Learning through LEGO
LEGO: it’s been one of the nation’s favourite toys since the 1950s, and it’s a big hit with parents, too, who recognise its role in encouraging kids to create and use their imagination. But LEGO is more than just a toy: it’s also a valuable educational tool that can be used to boost learning across the curriculum, at school and at home.
‘LEGO is inherently seen as an educational toy because it encourages open-ended learning and creativity,’ explains Claire Grundy, senior marketing manager for LEGO Education. ‘It helps children think outside the box: with LEGO Education, we’re showing them, for example, that there are many ways of solving the same problem, by giving them the hands-on resources to bring their solutions to life.’
LEGO Education in the classroom
Thirty years ago, the LEGO Group set up LEGO Education specifically to help children learn through LEGO. ‘We use the bricks as a starting point and work with teachers to design products specifically for the educational market, which cover language and literacy, science, computing, maths and design technology,’ says Claire.
LEGO Education has a number of products designed especially for use in class, and they’ve become hugely popular in primary schools, particularly since the new national curriculum was launched in 2014. ‘For example, the science and computing product WeDo and its scheme of work is popular with teachers teaching the new computing curriculum because it shows them exactly how to deliver the subject using LEGO Education kits that include everything children need to design, construct and even program their model,’ says Claire.
The products developed for the primary school sector include:
- StoryStarter: pupils work together to create and build stories with LEGO bricks and figures. They then use software to visualise, write and communicate their stories. It targets literacy, communication and comprehension skills, and encourages collaboration.
- MoreToMaths: KS1 pupils help minifigures Max and Mia, the ‘problem solvers,’ to work through maths problems with real-life themes. The pack has 48 lesson plans based around LEGO, and encourages problem solving, perseverance, reasoning, precision, modelling and representation.
- WeDo 2.0: this interactive robotics set can be used to teach science and computing. A typical challenge would be to build a model such as a space rover, bring it to life through computer programming, and then program it to perform specific tasks. (WeDo 2.0 can also be ourchased for at-home use and is one of TheSchoolRun's favourite coding toys.)
‘The products work so well because the pupils can create, make something happen and then explore further,’ says Claire. ‘The tasks allow children to go at their own pace, and they can stretch themselves as much or as little as they like.’ Although they’re designed for the classroom, these products can also be used at home to support learning and improve creativity.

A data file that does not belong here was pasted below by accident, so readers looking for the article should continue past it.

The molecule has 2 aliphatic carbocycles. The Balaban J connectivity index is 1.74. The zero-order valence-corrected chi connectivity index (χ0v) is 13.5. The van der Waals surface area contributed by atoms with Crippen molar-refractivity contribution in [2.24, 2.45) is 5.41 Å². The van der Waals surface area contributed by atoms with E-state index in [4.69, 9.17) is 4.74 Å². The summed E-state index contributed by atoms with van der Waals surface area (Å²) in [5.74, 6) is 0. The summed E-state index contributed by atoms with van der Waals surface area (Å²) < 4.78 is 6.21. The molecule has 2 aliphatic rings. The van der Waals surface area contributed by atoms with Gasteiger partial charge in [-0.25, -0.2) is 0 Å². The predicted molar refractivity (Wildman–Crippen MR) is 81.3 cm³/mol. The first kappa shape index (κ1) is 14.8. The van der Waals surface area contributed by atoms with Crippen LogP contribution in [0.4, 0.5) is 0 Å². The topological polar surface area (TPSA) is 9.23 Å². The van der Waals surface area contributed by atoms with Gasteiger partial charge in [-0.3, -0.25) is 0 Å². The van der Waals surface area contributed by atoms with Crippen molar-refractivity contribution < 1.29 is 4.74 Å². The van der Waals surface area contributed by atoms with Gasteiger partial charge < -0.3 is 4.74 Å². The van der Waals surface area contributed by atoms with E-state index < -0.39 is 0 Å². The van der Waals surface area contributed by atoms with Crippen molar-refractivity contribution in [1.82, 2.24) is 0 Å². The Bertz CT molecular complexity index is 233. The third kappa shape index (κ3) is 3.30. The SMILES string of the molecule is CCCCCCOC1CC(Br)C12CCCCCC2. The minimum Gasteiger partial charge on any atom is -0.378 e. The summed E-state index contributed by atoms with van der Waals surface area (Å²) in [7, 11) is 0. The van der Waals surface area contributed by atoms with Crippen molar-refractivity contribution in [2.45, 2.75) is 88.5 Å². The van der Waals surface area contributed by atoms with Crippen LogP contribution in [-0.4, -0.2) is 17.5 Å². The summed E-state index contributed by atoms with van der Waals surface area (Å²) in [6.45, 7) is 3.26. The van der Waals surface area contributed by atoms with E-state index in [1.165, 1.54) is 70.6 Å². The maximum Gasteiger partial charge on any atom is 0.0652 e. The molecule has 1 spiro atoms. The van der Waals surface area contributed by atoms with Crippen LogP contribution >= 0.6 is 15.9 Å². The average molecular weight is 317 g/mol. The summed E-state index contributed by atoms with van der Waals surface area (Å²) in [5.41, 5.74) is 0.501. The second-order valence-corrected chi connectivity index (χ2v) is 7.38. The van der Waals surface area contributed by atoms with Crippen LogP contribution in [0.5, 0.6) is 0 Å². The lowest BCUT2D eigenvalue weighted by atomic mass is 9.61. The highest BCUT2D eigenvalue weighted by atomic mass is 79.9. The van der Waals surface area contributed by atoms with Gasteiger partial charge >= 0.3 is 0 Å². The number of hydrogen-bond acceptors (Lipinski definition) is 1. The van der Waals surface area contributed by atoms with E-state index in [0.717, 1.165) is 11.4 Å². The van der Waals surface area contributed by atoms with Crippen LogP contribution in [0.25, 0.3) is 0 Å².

‘If pupils are happy and having fun, it helps them learn, and LEGO Education helps with that,’ says Claire. ‘The tasks are often done in pairs or groups, which encourages softer skills like teamwork and cooperation. It also inspires creativity, which is often pushed out of children as they get older and lessons become more academic.’
As well as using LEGO Education projects, there’s plenty of scope for ordinary LEGO bricks to be used as learning tools. For example, the bricks can be used to teach fractions (e.g. using a 4x2 brick to represent a whole, a 1x2 brick as a quarter and a 2x2 brick as a half), symmetry (e.g. using bricks to make a symmetrical model), and in science and technology projects (e.g. building a LEGO bridge that will hold a 1kg weight).
Many schools have taken LEGO beyond the classroom with after-school LEGO clubs. Some participate in the First LEGO League: a global STEM challenge, where pupils aged 9 to 16 compete first regionally, then nationally and beyond on a robotics project using MINDSTORMS EV3. In other schools, LEGO Therapy clubs are also being set up to help children with emotional, behavioural or special educational needs like autism with interpersonal skills.
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Learning through LEGO at home
Virtually all LEGO play is a learning experience, whether your child is following the instructions to build a new model or constructing something from their own imagination. But there are lots of other ways to use LEGO at home to give your child’s learning a boost.
- Write letters on individual bricks with a permanent marker so your child can build words.
- Use them in arrays to help children learn times tables.
- Build models and ask your child to work out their perimeter, or to identify all the right angles.
- Use bricks in ‘float or sink’ experiments.
- Use them in classification exercises (e.g. sorting by colour or size).
- Write upper case and lower case letters on individual bricks and get your child to pair them up.
- Use them as a physical representation of a bar chart.
- Set building challenges, e.g. to build a hovercraft or a catapult.
- Encourage free play to develop children's motor skills and imagination.
The LEGO website has lots of great activities for children, including online strategy and creative games and galleries where they can upload photos of their own models. There’s also a brilliant free LEGO Club, with five magazines a year that include puzzles, build guides and more – perfect for encouraging your child to build, create and learn through play.